An Accepted Approximation
by Dwayne Phillips
In order to move on with other matters, from time to time we accept approximations and use them. That is fine as long as we acknowledge such.
Water boils at 212° F. Well, sort of. There have been many experiments performed on various things we call “water.” When is “water” really “water” and really not? There are different degrees of purity of “water” and each has an average boiling point. And, after all, what is the definition of “boiling?” Sigh. This becomes complicated. I thought we had settled on this.
The temperature of a healthy person is 98.6° F. Well, if you thought the temperature of boiling water was complicated, it is nothing compared to this one. This goes back a century to experiments done here and there on these folks and those folks and the thermometers weren’t that good, and … Sigh. This is really complicated. I thought we had settled on this.
You know, 50% of all marriages end in divorce. Okay, enough approximations. I won’t even begin to shred this accepted approximation. I thought we had settled on this.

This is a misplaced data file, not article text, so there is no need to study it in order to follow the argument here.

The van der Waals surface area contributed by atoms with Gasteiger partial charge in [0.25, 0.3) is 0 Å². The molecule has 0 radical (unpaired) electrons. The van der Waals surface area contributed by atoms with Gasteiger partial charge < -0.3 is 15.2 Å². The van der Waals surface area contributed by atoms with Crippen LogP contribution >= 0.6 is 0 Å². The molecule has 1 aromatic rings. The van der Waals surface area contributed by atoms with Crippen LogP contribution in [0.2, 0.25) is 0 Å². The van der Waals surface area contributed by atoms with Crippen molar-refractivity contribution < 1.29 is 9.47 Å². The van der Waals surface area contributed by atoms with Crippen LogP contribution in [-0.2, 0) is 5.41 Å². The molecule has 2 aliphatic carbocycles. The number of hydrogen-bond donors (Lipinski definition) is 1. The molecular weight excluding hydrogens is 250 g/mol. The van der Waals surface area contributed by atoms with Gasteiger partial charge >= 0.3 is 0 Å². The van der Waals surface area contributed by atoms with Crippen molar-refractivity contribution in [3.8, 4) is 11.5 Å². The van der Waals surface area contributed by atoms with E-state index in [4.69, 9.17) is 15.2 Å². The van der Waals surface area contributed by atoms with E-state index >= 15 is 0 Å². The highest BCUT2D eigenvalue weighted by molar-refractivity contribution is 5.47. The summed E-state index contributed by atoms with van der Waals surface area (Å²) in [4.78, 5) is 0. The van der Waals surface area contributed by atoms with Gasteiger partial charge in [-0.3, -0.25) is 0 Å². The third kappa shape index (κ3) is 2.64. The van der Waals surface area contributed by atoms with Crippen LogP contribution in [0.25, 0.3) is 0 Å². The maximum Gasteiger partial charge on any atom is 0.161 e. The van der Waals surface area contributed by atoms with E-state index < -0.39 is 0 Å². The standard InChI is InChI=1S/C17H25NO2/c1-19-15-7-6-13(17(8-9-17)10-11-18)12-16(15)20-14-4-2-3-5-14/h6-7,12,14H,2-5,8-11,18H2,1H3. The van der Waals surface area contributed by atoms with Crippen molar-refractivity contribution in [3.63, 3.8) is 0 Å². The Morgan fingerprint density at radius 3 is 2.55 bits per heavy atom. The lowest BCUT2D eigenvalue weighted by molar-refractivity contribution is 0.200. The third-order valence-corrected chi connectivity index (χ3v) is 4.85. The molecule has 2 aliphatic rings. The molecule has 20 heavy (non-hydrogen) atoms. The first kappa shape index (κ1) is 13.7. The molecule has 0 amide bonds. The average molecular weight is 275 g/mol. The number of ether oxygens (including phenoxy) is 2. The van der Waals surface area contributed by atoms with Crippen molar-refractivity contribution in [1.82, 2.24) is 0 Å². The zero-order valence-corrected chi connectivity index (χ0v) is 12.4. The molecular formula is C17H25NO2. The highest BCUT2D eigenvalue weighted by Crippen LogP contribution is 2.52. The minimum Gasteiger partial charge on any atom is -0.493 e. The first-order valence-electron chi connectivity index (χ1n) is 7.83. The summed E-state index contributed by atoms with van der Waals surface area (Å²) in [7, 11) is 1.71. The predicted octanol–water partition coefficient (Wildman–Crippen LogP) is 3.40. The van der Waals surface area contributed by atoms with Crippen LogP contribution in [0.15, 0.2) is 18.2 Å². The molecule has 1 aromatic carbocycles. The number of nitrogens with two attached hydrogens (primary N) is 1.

These are examples of accepted approximations (well, maybe we don’t accept the divorce rate approximation). We could argue and experiment without end on these things. Some folks still make a lifetime career from further experiments and publications and discussions on these. Most of us, however, accept the approximations, use them, and move on.
Until an approximation breaks something we are trying to do. Yes, that happens. The boiling point of water rears its ugly head (does a boiling point have a “head?” Can we call its head “ugly?”) and we try to understand why our system is breaking.
Oh, we accepted an accepted approximation without much thought. Ooooh, the key phrase “without much thought.” Yikes. That is a killer.
Understand the approximations we are accepting. Do they matter in our system? If yes, think some more to understand how the approximation matters. Ignore the approximation at our peril.